“The government’s recent decision to allow 2000 Registered Seasonal Employer (RSE) scheme workers into the country early next year — announced after the close of the survey period — will have been welcomed by growers. However, significant labour shortages are still anticipated over coming months and this is clearly weighing on growers confidence.”

Farm Business Performance

The survey found that farmers’ expectations for their own farm business performance were also up overall, driven by improved expectations among dairy farmers. The survey found 18 per cent of farmers were expecting their own farm businesses to perform better in the year ahead (up from 13 per cent), 34 per cent were expecting worse performance (down from 37 per cent) and 48 per cent were expecting performance to remain the same (unchanged).

“Dairy farmers rose strongly on this measure and – for the first time in a year – there are now more dairy farmers expecting their own farm performance to improve than those expecting it to worsen,” Mr Charteris said.

“Since last quarter there has been no change on sheep and beef farmers’ expectations for their own farm business performance and they remain deep in net negative territory on this measure. Horticulturalists were more pessimistic about their own farm performance than in September and there is now an even split of growers expecting their own business performance to improve and those expecting it worsen.”

Farm Investment

The survey found investment intentions were up on last quarter with 20 per cent of farmers now planning to increase investment in the coming 12 months and 15 per cent expecting investment to reduce.
“Investment intentions rose across the board and are now in positive territory for the first time since the onset of the Covid-19 pandemic,” Mr Charteris said.

“Sheep and beef farmers’ investment intentions were up marginally while dairy farmers recorded the biggest rise in investment intentions, jumping from a net investment reading of –six per cent to +seven per cent.”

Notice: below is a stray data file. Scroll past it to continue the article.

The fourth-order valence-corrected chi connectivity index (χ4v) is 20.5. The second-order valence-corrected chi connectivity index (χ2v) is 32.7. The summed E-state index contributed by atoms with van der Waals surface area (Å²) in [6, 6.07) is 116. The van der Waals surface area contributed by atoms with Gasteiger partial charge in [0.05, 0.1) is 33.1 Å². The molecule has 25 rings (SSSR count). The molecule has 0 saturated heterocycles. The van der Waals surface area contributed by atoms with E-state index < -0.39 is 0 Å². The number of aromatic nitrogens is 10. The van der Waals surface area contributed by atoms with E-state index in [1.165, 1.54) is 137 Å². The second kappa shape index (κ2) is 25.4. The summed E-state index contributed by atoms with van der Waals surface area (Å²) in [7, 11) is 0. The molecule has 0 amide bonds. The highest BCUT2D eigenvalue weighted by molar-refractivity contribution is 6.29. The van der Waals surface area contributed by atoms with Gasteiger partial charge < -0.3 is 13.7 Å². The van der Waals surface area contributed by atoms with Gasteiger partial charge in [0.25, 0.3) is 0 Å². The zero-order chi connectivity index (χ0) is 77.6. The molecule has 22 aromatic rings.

Mr Charteris said although horticulturalists’ confidence in their own farm business performance fell this survey, investment intentions rose and continue to be considerably stronger than farmers in other sectors.

“This is likely to reflect that while the industry faces some short-term challenges, horticulturalists are positive about the longer-term outlook for the sector and, as a result, are prepared to continue investing in their operations,” he said.

Conducted since 2003, the Rabobank Rural Confidence Survey is administered by independent research agency TNS, interviewing a panel of approximately 450 farmers each quarter.

 

Rural Confidence Survey December 2020



Rabobank New Zealand is a part of the global Rabobank Group, the world’s leading specialist in food and agribusiness banking. Rabobank has nearly 120 years’ experience providing customised banking and finance solutions to businesses involved in all aspects of food and agribusiness. Rabobank is structured as a cooperative and operates in 40 countries, servicing the needs of about 8.6 million clients worldwide through a network of close to 1000 offices and branches. Rabobank New Zealand is one of the country's leading agricultural lenders and a significant provider of business and corporate banking and financial services to the New Zealand food and agribusiness sector. The bank has 32 branches throughout New Zealand.

 

Media contacts:

David Johnston
Marketing & Media Relations Manager
Rabobank New Zealand
Phone: 04 819 2711 or 027 477 8153
Email: david.johnston@rabobank.com


Denise Shaw
Head of Media Relations 
Rabobank Australia & New Zealand 
Phone: +612 8115 2744 or +61 2 439 603 525 
Email: denise.shaw@rabobank.com